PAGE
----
Freight markets, politics, the threat of tariffs and the future of global trade – with Brandon Fried & Jon Monroe

Uncertainty and risk haunt supply chains right now, just as they shadow global politics and economics. Indeed, the future of trade and the musical chairs of international relations have possibly not been tethered so tightly since at least the Cold War, and perhaps even the Second World War.

From Guyana to Central Asia, the Middle East to the South China Sea and Black Sea, risk stalks trade and threatens supply chain resilience, while the outbreak of conflict is reshaping the logistics landscape.

And we also have a different type of risk in 2024 in the shape of billions of people heading to the polls, not least in the US where Americans are getting ready to elect a new President and trade policy – and the threat of new tariffs on US imports from China and elsewhere – is a key political battleground.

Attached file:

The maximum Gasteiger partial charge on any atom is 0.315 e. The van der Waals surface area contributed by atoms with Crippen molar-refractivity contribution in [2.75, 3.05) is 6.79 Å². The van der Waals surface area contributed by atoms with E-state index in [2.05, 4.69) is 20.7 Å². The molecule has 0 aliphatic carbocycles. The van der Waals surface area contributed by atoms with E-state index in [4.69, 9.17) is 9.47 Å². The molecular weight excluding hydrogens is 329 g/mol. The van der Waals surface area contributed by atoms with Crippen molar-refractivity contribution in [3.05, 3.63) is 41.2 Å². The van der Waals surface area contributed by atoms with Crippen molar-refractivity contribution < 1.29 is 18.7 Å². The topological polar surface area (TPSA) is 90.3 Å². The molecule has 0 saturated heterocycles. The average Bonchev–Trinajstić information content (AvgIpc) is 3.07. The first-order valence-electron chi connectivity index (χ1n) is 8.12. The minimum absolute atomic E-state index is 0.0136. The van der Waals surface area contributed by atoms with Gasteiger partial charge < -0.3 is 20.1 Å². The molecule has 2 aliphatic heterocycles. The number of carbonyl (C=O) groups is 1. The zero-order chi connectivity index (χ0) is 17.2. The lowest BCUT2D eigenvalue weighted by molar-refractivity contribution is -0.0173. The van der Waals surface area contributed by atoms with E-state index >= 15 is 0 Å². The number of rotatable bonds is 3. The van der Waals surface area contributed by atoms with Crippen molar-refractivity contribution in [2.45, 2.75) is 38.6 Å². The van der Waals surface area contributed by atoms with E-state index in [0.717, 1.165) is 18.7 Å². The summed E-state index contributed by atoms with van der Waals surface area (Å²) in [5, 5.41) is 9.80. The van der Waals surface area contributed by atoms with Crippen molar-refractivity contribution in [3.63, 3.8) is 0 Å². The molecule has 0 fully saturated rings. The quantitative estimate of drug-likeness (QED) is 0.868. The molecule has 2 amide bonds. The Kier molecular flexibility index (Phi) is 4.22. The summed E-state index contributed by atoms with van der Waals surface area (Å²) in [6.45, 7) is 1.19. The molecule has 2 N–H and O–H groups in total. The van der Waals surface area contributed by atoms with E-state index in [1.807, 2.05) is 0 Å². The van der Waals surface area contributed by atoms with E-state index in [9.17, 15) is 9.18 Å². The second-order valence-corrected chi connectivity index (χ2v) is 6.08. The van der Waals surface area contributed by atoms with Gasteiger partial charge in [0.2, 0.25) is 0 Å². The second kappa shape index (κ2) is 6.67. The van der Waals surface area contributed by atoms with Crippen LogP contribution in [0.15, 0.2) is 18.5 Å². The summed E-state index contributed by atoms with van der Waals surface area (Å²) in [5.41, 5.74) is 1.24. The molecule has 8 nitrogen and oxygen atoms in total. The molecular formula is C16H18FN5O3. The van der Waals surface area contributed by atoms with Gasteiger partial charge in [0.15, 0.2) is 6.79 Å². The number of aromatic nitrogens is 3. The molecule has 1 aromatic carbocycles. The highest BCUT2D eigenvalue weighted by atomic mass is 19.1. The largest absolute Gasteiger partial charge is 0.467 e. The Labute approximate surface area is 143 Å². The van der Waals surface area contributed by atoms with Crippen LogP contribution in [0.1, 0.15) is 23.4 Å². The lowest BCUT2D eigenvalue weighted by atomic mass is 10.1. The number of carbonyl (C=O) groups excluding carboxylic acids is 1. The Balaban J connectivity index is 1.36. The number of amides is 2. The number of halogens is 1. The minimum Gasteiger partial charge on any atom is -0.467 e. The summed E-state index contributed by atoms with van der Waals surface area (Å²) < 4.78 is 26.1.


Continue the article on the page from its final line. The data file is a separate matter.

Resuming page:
This episode asks what all this means in practical terms for freight markets, the shippers that rely on international supply chains, and those in the business of making trade happen, both now and in the long-term.

Host Mike King and his guests also discuss whether technology and collaboration offer solutions to current supply chain inefficiencies and examine the pros and cons of China+1 options.

This episode also includes updates on ocean and air freight markets and rates, insight into the trans-Pacific contracting season, and more analysis of supply chain disruptions including Red Sea diversions, the threat of strikes at US East Coast ports later this year, and the ongoing closure of large swathes of air space to ‘Western’ airlines.


Jon Monroe, President, Jon Monroe Consulting

Brandon Fried, Executive Director, Airforwarders Association (AfA)

Episode notes:

‘Rethinking my economics’, Angus Deaton.

Angus Deaton is the Dwight D. Eisenhower Professor of Economics and International Affairs, Emeritus, at the Princeton School of Public and International Affairs and the Economics Department at Princeton University. He is the 2015 recipient of the Nobel Memorial Prize in Economic Sciences.

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